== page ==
Scapegoating of Gay Men Leaves Its Mark

<i> Richard A. Isay, M.D., is a clinical associate professor of psychiatry at Cornell Medical College and a member of the faculty of the Columbia Center for Psychoanalytic Training and Research in New York City. His book on this subject will be published by W. W. Norton & Co. </i>

The AIDS epidemic has caused a resurgence of anti-homosexual sentiment throughout this country. Verbal and physical attacks on gay men have increased along with fears of the disease’s extension from the initially infected groups, gay men and intravenous-drug users. This kind of scapegoating of a distinctive minority is common whenever a majority feels threatened, frustrated and helpless.

Most often we hear the spread of AIDS in this country blamed on the promiscuity of gay men, even though there is abundant evidence of long-term homosexual relationships. This pernicious stereotype of sexual excess has been directed at one time or another against virtually all minorities feared because of their differences.

When gay men do engage in random sexual activity, it is for reasons that may range from personal psychological to social factors. The more closeted a gay man needs to be for reasons of job, marital status or religion, the more likely he is to engage in certain types of anonymous sexual activity. The more comfortable a gay man is about himself as a homosexual, and the better integrated his homosexuality is in the total context of his personality and life, the more able he will be to establish long-term loving relations. The strictures that society places on the loving expressions of homosexual behavior, and the hatred that gay men experience, encourage some to identify with the view that their sexuality is simply a matter of lust.


The injury to a homosexual man’s self-esteem often begins in childhood. The homosexually inclined boy usually feels himself to be different because of his same-sex fantasies and feelings, which are present from an early age. Some experience early rejection by their parents, particularly their fathers, because they don’t act like “typical” boys. Some are rejected by their fathers because they wish for an emotional closeness that may make the father uncomfortable. Having grown through childhood and adolescence feeling like outsiders, many gay men carry with them throughout their lives a poor self-image and low self-esteem.

The AIDS epidemic is adding yet another dimension to the self-esteem problems of gay men in our society, particularly the more impressionable young. I see some young adults who perceive themselves now not only as bad and immoral but also as potential carriers of death. They may be inhibited from expressing their sexuality at all, even within public-health guidelines, and they may find it impossible to develop a sense of themselves as men capable of a full and responsive sexuality in close and loving relationships. This attitude does not produce gay men who, as some might wish, are turning from homosexuality to heterosexuality, but gay men who, feeling worse about themselves, may turn to corrosive fantasies and behavior as an expression of their sexuality.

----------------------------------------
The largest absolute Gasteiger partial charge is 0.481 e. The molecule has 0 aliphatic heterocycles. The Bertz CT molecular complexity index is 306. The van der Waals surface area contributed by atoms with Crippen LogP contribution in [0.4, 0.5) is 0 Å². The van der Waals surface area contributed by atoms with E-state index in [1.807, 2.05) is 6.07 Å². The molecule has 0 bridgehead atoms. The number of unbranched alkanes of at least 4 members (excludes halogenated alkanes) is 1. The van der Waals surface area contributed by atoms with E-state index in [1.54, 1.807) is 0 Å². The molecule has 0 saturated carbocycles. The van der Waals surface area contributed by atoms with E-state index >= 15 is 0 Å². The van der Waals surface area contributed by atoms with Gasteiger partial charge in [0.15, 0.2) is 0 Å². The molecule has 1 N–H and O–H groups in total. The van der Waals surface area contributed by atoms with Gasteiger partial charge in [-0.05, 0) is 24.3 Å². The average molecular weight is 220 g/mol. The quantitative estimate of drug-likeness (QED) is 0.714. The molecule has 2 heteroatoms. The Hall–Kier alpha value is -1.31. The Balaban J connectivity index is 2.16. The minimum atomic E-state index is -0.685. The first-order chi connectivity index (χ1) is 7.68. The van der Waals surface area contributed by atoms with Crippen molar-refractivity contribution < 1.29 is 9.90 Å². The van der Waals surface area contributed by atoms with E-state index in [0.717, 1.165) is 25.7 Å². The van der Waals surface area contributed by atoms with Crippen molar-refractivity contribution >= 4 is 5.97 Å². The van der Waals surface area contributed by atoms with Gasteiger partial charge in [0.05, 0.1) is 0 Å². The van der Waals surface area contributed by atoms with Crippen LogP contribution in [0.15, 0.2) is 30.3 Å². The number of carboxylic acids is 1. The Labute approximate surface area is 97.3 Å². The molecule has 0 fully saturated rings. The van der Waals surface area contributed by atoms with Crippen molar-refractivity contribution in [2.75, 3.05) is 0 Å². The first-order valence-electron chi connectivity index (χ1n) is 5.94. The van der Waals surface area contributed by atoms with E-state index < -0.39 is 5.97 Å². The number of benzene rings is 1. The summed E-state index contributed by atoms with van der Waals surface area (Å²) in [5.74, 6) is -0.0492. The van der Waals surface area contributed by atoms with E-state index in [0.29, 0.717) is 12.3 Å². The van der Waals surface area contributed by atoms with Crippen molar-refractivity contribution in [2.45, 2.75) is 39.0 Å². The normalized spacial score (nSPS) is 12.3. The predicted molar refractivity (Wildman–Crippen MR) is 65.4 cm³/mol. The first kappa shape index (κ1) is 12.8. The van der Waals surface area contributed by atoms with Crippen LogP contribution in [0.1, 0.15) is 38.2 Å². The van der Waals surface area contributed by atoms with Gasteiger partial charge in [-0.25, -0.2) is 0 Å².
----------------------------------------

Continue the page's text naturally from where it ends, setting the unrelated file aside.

During this time, many physically healthy men are seeking help from psychotherapists. They come with problems in day-to-day living that affect gay men and heterosexuals alike, and with the particular problems that they have in living in a prejudiced society. And they come for help with the anxieties associated with acquiring AIDS, anxiety that is realistic but also possibly complicated by unconscious feelings about their homosexuality and themselves as gay men.

Prejudice is prevalent in some sectors of the mental-health community, just as it is in society as a whole, and has caused many therapists to confuse health ethics with moral values. Failing to take into account the accumulating evidence that homosexuality has an essential inherited or constitutional component, many therapists are convinced that it is a childhood turning away, because of emotional trauma, from the “correct” pathway--heterosexuality.

A clinical theory has quite naturally evolved from this view of early developmental disturbance. It is a view that homosexuals should be heterosexual if they are to live full, productive lives. This heterosexual bias leads even therapists attempting to be neutral to make comments that further undermine the self-esteem of gay men. Because of AIDS, an increasing number of therapists may be admonishing their patients to become heterosexual. These efforts to change sexuality place an increasing burden on the self-esteem of gay men, and may cause other psychological damage as well.

It is impossible to sustain intimacy without a sense of self-worth. It will take a great effort for gay men to maintain their self-esteem and dignity in a society that appears to be growing increasingly inimical to them and their sexuality. It will take an even greater effort and conviction at this time for our society to support the sense of self-worth and emotional health of gay men by sanctioning loving relationships of all kinds, and by attempting to ensure, not constrict, their civil liberties and rights.